The Karmapa's Dance of Politics
It is over five years since a 14-year-old Tibetan monk made a dramatic escape over the Himalayas to India, travelling over 1,500 kilometres from his monastery in Tibet, evading Chinese border troops and risking death by exposure to the cold.
The monk was the 17th Karmapa, one of Tibet's most important religious leaders.
Every year, more than a thousand Tibetans continue to risk their lives, defying Chinese- imposed restrictions on travel by secretly making the arduous and dangerous Himalayan crossing into Nepal and India.
On Oct 7, 1950, as United Nations troops under the command of U.S. General Douglas MacArthur crossed the 38th parallel in Korea, 40,000 Chinese soldiers invaded Tibet following a military plan laid down by Deng Xiaoping. Thus began the death of a nation, with the 14th Dalai Lama himself escaping to India in 1959.
However, the Karmapa's escape on Dec. 28, 1999 was different. He was communist China's most prized stooge in Tibet, the highest reincarnate lama under Beijing's control to have the Dalai Lama's official recognition. The Karmapa is also the head of the Karma Kagyu school, one of the four sects of Tibetan Buddhism, and by tradition the third most important lama in Tibet's religious hierarchy - after the Dalai Lama and the Panchen Lama.
The Karmapas were the first lamas to establish the practice of identifiable reincarnation - some 400 years before the advent of the Dalai Lamas. And the young boy represented an unbroken line of succession dating back to the 12th century.
British journalist Mick Brown, fascinated by this charismatic young monk travels to Dharamsala, the seat of the Dalai Lama's government-in-exile in the Himalayan foothills of northern India, to try to score an interview.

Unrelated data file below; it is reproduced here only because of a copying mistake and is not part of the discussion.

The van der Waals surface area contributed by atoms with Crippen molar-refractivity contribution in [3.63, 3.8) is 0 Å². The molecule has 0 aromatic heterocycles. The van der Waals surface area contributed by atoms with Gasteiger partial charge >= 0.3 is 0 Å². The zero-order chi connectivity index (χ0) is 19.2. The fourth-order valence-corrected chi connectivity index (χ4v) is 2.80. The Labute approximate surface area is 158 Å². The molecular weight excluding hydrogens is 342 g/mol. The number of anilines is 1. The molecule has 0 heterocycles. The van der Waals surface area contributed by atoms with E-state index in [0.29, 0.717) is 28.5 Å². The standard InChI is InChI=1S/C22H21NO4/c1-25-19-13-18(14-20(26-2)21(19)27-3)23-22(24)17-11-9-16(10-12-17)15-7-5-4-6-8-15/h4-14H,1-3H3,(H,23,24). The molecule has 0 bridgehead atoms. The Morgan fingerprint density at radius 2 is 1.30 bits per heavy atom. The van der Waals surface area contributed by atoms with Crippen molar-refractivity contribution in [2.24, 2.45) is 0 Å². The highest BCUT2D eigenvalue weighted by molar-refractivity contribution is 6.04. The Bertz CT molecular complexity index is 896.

Nonetheless, the interviewee soon becomes the subject of a book.
But Brown's 'The Dance of 17 Lives' is more than just the life of the 17th Karmapa. It's also about intrigue surrounding the selection of the 17th incarnation, interlaced with stories of miracles and rumours of murder, political conspiracy and the settling of centuries-old scores.
As 'The Dance of 17 Lives' points out, due to a controversy the identity of the current 17th Karmapa is actively disputed. There are two claimants - Ogyen Trinley and Thaye Dorje - each supported by a number of important lamas from the Kagyu lineage; however, the majority of the main Karma Kagyu lamas, the Dalai Lama, and the Tibetans, inside and outside of Tibet, have supported Ogyen Trinley.
The current feud began in a Chicago cancer ward, with the 1981 death of a man named Ranjung Rigpe Dorje. After the 1950 occupation of Tibet by China, Ranjung Rigpe, the 16th Karmapa, had established a thriving exile community and engineered the Kagyu school's current Western popularity. Yet he appeared to have left one task undone: leaving proper instructions for finding the traditional poem, penned by him, that would help his followers find his reincarnated self -- and thus the next Karmapa.
Before Ogyen Trinley was found, the Dalai Lama, writes Brown, had a vision in which he saw green mountains covered with meadows and two streams, where the name 'Karmapa' - 'movement of karma' in Sanskrit -- resounded in the air.